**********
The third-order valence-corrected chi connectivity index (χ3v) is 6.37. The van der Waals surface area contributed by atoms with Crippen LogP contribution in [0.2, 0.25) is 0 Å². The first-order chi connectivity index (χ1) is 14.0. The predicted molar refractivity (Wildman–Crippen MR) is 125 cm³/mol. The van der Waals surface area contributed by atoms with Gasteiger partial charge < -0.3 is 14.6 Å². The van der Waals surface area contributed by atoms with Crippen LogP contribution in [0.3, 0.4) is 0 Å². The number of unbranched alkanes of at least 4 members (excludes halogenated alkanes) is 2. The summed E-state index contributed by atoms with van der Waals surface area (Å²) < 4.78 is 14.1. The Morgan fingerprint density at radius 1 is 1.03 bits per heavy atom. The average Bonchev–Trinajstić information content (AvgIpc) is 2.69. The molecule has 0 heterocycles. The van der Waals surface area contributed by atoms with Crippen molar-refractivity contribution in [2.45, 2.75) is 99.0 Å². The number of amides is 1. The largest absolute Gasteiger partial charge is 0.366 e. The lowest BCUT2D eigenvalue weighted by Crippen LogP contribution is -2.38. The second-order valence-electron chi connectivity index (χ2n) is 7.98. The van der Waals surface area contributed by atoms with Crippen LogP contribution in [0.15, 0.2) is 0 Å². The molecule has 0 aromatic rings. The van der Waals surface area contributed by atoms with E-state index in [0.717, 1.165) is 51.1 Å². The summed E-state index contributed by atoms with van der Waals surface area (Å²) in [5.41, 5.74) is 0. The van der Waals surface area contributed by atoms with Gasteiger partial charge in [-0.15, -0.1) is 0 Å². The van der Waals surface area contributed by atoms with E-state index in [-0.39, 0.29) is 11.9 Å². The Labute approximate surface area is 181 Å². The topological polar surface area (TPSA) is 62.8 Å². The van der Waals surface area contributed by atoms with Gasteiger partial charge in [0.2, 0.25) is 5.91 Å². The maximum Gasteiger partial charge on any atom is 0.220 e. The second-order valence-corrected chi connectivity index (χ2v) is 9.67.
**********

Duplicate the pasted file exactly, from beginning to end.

The third-order valence-corrected chi connectivity index (χ3v) is 6.37. The van der Waals surface area contributed by atoms with Crippen LogP contribution in [0.2, 0.25) is 0 Å². The first-order chi connectivity index (χ1) is 14.0. The predicted molar refractivity (Wildman–Crippen MR) is 125 cm³/mol. The van der Waals surface area contributed by atoms with Gasteiger partial charge < -0.3 is 14.6 Å². The van der Waals surface area contributed by atoms with Crippen LogP contribution in [0.3, 0.4) is 0 Å². The number of unbranched alkanes of at least 4 members (excludes halogenated alkanes) is 2. The summed E-state index contributed by atoms with van der Waals surface area (Å²) < 4.78 is 14.1. The Morgan fingerprint density at radius 1 is 1.03 bits per heavy atom. The average Bonchev–Trinajstić information content (AvgIpc) is 2.69. The molecule has 0 heterocycles. The van der Waals surface area contributed by atoms with Crippen molar-refractivity contribution in [2.45, 2.75) is 99.0 Å². The number of amides is 1. The largest absolute Gasteiger partial charge is 0.366 e. The lowest BCUT2D eigenvalue weighted by Crippen LogP contribution is -2.38. The second-order valence-electron chi connectivity index (χ2n) is 7.98. The van der Waals surface area contributed by atoms with Crippen LogP contribution in [0.15, 0.2) is 0 Å². The molecule has 0 aromatic rings. The van der Waals surface area contributed by atoms with E-state index in [0.717, 1.165) is 51.1 Å². The summed E-state index contributed by atoms with van der Waals surface area (Å²) in [5.41, 5.74) is 0. The van der Waals surface area contributed by atoms with Gasteiger partial charge in [-0.15, -0.1) is 0 Å². The van der Waals surface area contributed by atoms with E-state index in [-0.39, 0.29) is 11.9 Å². The Labute approximate surface area is 181 Å². The topological polar surface area (TPSA) is 62.8 Å². The van der Waals surface area contributed by atoms with Gasteiger partial charge in [0.2, 0.25) is 5.91 Å². The maximum Gasteiger partial charge on any atom is 0.220 e. The second-order valence-corrected chi connectivity index (χ2v) is 9.67.